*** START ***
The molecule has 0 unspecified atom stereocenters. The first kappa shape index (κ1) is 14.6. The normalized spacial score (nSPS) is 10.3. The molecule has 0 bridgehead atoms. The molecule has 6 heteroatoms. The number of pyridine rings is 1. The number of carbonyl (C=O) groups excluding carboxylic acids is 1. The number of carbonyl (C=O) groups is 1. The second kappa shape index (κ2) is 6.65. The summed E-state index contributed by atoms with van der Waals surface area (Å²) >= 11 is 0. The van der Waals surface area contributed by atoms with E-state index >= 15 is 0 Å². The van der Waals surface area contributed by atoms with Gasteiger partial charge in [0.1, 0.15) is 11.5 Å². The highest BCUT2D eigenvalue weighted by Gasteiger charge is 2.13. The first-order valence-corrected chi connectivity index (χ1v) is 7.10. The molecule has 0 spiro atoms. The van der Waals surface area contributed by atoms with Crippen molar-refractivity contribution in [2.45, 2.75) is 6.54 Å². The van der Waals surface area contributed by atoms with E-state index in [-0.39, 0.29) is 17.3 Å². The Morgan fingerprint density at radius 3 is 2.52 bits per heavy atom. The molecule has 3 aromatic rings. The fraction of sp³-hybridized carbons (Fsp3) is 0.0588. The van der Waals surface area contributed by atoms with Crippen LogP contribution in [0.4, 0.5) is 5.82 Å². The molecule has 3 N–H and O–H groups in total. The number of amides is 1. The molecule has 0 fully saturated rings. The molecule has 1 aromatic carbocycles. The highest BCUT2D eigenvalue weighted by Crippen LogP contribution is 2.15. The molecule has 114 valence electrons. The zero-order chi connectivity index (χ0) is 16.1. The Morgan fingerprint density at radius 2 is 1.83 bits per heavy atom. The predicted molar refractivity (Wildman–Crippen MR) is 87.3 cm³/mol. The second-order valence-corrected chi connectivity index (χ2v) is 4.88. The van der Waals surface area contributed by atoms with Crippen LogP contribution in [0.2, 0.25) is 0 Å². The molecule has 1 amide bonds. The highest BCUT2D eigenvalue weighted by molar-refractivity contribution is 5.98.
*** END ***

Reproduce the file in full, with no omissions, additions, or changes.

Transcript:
The molecule has 0 unspecified atom stereocenters. The first kappa shape index (κ1) is 14.6. The normalized spacial score (nSPS) is 10.3. The molecule has 0 bridgehead atoms. The molecule has 6 heteroatoms. The number of pyridine rings is 1. The number of carbonyl (C=O) groups excluding carboxylic acids is 1. The number of carbonyl (C=O) groups is 1. The second kappa shape index (κ2) is 6.65. The summed E-state index contributed by atoms with van der Waals surface area (Å²) >= 11 is 0. The van der Waals surface area contributed by atoms with E-state index >= 15 is 0 Å². The van der Waals surface area contributed by atoms with Gasteiger partial charge in [0.1, 0.15) is 11.5 Å². The highest BCUT2D eigenvalue weighted by Gasteiger charge is 2.13. The first-order valence-corrected chi connectivity index (χ1v) is 7.10. The molecule has 0 spiro atoms. The van der Waals surface area contributed by atoms with Crippen molar-refractivity contribution in [2.45, 2.75) is 6.54 Å². The van der Waals surface area contributed by atoms with E-state index in [-0.39, 0.29) is 17.3 Å². The Morgan fingerprint density at radius 3 is 2.52 bits per heavy atom. The molecule has 3 aromatic rings. The fraction of sp³-hybridized carbons (Fsp3) is 0.0588. The van der Waals surface area contributed by atoms with Crippen LogP contribution in [0.4, 0.5) is 5.82 Å². The molecule has 3 N–H and O–H groups in total. The number of amides is 1. The molecule has 0 fully saturated rings. The molecule has 1 aromatic carbocycles. The highest BCUT2D eigenvalue weighted by Crippen LogP contribution is 2.15. The molecule has 114 valence electrons. The zero-order chi connectivity index (χ0) is 16.1. The Morgan fingerprint density at radius 2 is 1.83 bits per heavy atom. The predicted molar refractivity (Wildman–Crippen MR) is 87.3 cm³/mol. The second-order valence-corrected chi connectivity index (χ2v) is 4.88. The van der Waals surface area contributed by atoms with Crippen LogP contribution in [0.2, 0.25) is 0 Å². The molecule has 1 amide bonds. The highest BCUT2D eigenvalue weighted by molar-refractivity contribution is 5.98.